BACKGROUND: Presently, in India, a large number of income tax assesses are required to get their accounts audited under section 44AB of the Income Tax Act, 1961. The report of audit (TAR) is required to be e-filed by the tax auditor (alongwith subsequent approval by the assessee) to the income tax department. Thereafter, the income tax return (ITR) is required to be prepared and e-filed by the assessee. The relevant ITRs are ITR-4, 5 & 6. In the present article, efforts have been made to analyse the drawbacks in the present system and to suggest some measures to eliminate them.
DRAWBACKS IN PRESENT SYSTEM: The various drawbacks in the present system are summarized as under:
DUPLICATE SUBMISSION OF SAME INFORMATION : In the ITR, almost all the bulky information as contained in the TAR are again required to be furnished e.g., profit and loss account, balance sheet, quantitative details, detailed depreciation chart, details of disallowable expenses under various sections as reported by the tax auditor, details of various incomes not credited to the profit and loss account and other deemed incomes as reported by the tax auditor, method of accounting and of valuation of stock and changes therein and their impact, carry forward of losses and unabsorbed depreciation, business details (name, code etc.),details of auditor, date of signing & furnishing of audit report and many other information.
This duplicate task takes much time and efforts on the part of the assesses, without any additional benefit to the income tax department.
DIFFERENT FORMAT FOR FILING SAME INFORMATION IN TAR AND ITR: For furnishing of various similar information, the format in the TAR and ITR are different e.g., in case of TAR, the profit and loss account and balance sheet and schedules are required to be furnished in pdf format whereas in the case of ITR, the same are required to be furnished in XML format in the ITR form itself. Further, no specific heads of income, expenditure, assets, liabilities etc. have been prescribed for furnishing profit and loss account and balance sheet alongwith the TAR, whereas in the ITR the above information is to be furnished only in the specific format. Due to this, there may be chances of mistakes and inconsistencies in similar information in TAR and ITR.
UNNECESSARY LITIGATION WITH THE DEPARTMENT : In many cases, it is practically seen that the information as filed in the ITR is compared at the end of the department with that of similar information in the TAR and due to mismatch between them (merely due to different format in TAR and ITR and not due to any actual mismatch) notices for limited scrutiny have been issued to the assesses. Thus, practically and in reality, the present procedure of e-filing of TAR and ITR is also a reason for unnecessary litigation between the department and the assessee.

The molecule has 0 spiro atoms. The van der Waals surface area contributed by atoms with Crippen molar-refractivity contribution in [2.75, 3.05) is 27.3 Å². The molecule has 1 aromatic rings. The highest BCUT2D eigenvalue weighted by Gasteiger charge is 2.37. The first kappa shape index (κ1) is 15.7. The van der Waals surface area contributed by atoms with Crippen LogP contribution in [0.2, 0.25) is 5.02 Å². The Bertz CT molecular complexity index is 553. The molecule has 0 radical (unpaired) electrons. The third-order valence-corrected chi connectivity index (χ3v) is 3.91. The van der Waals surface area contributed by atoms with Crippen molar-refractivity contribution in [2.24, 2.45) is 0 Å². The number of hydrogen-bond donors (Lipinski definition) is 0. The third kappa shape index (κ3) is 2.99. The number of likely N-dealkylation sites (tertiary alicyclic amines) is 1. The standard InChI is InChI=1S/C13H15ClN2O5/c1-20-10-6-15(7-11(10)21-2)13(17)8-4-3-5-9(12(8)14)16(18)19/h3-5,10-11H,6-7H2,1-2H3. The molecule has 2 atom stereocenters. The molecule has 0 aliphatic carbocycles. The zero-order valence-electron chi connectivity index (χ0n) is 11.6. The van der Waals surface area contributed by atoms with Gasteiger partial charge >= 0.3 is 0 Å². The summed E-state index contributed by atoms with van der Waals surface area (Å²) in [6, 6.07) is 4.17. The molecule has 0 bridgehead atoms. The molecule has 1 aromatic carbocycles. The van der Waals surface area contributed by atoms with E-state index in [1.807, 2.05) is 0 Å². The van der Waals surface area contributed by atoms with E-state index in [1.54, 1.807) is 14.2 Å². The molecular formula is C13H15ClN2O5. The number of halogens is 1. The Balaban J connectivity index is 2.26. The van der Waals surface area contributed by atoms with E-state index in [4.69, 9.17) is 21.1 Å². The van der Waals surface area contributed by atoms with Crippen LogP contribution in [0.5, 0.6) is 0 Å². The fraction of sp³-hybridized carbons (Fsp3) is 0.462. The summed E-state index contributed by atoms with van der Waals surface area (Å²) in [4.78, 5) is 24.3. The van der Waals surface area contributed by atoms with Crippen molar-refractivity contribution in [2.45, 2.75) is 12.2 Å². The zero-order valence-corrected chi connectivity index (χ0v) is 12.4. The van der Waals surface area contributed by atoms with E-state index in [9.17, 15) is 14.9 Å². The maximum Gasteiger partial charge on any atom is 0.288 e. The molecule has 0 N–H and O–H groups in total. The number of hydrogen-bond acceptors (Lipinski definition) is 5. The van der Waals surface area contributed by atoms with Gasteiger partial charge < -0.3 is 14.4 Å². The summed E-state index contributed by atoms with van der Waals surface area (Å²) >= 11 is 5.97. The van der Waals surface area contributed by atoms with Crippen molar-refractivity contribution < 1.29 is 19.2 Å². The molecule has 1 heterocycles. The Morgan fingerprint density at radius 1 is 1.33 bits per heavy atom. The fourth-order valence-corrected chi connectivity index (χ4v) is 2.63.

SUGGESTIONS: To overcome with the above problems, some practical suggestions are as under:
- There should not be a duplication of information in TAR and ITR. The information which is already contained in the TAR should not be again sought in the ITR.
- The ITR forms should be rationalised and columns pertaining to such duplicate information which is already contained in the TAR should be removed from them.
- Both TAR and ITR may be internally linked in the departmental computer system so that the information necessary for processing of ITR can be taken directly from the TAR, by the departmental computer system itself.
- The format of filing information in TAR may also be rationalized so that the information contained in the TAR which is necessary for the purpose of processing of ITR may be taken directly by the departmental computer system from the TAR (e.g., instead of filing of balance sheet, profit and loss account etc. with TAR in pdf format, the same may be sought alongwith TAR in XML format so as align them with the format of ITR).
- In the cases, where the assessee has more than one business and the books of account of different businesses are to be audited by different auditors, then also this system may work smoothly.
- In those cases, where the assessee is not liable for the tax audit or has not got the accounts audited despite liability for that, the assessee may be required to prepare and submit both ITR part and TAR part himself. A separate consolidated utility may be provided to them so that they may fill both the parts in one step easily and smoothly without having any additional compliance burden.
- The present system of having different due dates for ITR and TAR may continue in the new system also. All other facilities which the assessee and the tax auditors have under the present system may also continue under the new system.
CONCLUSION: Thus, the rationalisation of TAR and ITR may on one hand reduce the work burden and compliances on part of the assesses and on other hands may also be helpful for the department for smooth tax administration, reduction in errors, speedy work and minimization of litigations.